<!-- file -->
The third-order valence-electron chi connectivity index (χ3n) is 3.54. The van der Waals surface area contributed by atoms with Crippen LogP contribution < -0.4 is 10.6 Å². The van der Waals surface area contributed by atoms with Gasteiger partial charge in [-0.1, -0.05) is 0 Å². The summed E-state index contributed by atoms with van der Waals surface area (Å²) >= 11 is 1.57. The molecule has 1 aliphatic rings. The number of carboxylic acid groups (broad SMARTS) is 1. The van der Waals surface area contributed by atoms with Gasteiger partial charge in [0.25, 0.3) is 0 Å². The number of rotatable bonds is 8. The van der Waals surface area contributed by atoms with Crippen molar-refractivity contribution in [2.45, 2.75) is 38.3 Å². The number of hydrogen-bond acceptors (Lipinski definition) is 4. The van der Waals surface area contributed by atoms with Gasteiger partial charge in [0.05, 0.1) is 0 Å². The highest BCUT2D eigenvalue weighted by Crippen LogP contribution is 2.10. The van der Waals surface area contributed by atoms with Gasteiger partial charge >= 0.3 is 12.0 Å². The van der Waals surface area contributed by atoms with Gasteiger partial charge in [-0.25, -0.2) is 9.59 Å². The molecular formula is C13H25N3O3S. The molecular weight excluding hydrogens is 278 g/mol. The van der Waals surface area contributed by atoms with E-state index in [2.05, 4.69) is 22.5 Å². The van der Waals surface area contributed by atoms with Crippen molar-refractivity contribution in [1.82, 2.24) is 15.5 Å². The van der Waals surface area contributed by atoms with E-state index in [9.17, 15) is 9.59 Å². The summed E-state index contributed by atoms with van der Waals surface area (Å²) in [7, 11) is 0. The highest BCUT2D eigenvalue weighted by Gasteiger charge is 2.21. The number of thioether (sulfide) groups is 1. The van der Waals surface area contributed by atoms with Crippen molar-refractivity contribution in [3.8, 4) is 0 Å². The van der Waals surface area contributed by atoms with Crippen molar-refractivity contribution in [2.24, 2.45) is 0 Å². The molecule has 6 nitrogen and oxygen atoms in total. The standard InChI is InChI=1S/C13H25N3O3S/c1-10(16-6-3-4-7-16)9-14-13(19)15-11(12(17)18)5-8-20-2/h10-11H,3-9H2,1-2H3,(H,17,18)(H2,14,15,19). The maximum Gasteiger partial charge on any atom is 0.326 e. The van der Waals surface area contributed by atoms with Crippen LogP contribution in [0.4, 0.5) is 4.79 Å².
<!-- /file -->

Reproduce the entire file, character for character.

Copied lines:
The third-order valence-electron chi connectivity index (χ3n) is 3.54. The van der Waals surface area contributed by atoms with Crippen LogP contribution < -0.4 is 10.6 Å². The van der Waals surface area contributed by atoms with Gasteiger partial charge in [-0.1, -0.05) is 0 Å². The summed E-state index contributed by atoms with van der Waals surface area (Å²) >= 11 is 1.57. The molecule has 1 aliphatic rings. The number of carboxylic acid groups (broad SMARTS) is 1. The van der Waals surface area contributed by atoms with Gasteiger partial charge in [0.25, 0.3) is 0 Å². The number of rotatable bonds is 8. The van der Waals surface area contributed by atoms with Crippen molar-refractivity contribution in [2.45, 2.75) is 38.3 Å². The number of hydrogen-bond acceptors (Lipinski definition) is 4. The van der Waals surface area contributed by atoms with Gasteiger partial charge in [0.05, 0.1) is 0 Å². The highest BCUT2D eigenvalue weighted by Crippen LogP contribution is 2.10. The van der Waals surface area contributed by atoms with Gasteiger partial charge >= 0.3 is 12.0 Å². The van der Waals surface area contributed by atoms with Gasteiger partial charge in [-0.25, -0.2) is 9.59 Å². The molecular formula is C13H25N3O3S. The molecular weight excluding hydrogens is 278 g/mol. The van der Waals surface area contributed by atoms with E-state index in [2.05, 4.69) is 22.5 Å². The van der Waals surface area contributed by atoms with Crippen molar-refractivity contribution in [1.82, 2.24) is 15.5 Å². The van der Waals surface area contributed by atoms with E-state index in [9.17, 15) is 9.59 Å². The summed E-state index contributed by atoms with van der Waals surface area (Å²) in [7, 11) is 0. The highest BCUT2D eigenvalue weighted by Gasteiger charge is 2.21. The number of thioether (sulfide) groups is 1. The van der Waals surface area contributed by atoms with Crippen molar-refractivity contribution in [3.8, 4) is 0 Å². The van der Waals surface area contributed by atoms with Crippen molar-refractivity contribution in [2.24, 2.45) is 0 Å². The molecule has 6 nitrogen and oxygen atoms in total. The standard InChI is InChI=1S/C13H25N3O3S/c1-10(16-6-3-4-7-16)9-14-13(19)15-11(12(17)18)5-8-20-2/h10-11H,3-9H2,1-2H3,(H,17,18)(H2,14,15,19). The maximum Gasteiger partial charge on any atom is 0.326 e. The van der Waals surface area contributed by atoms with Crippen LogP contribution in [0.4, 0.5) is 4.79 Å².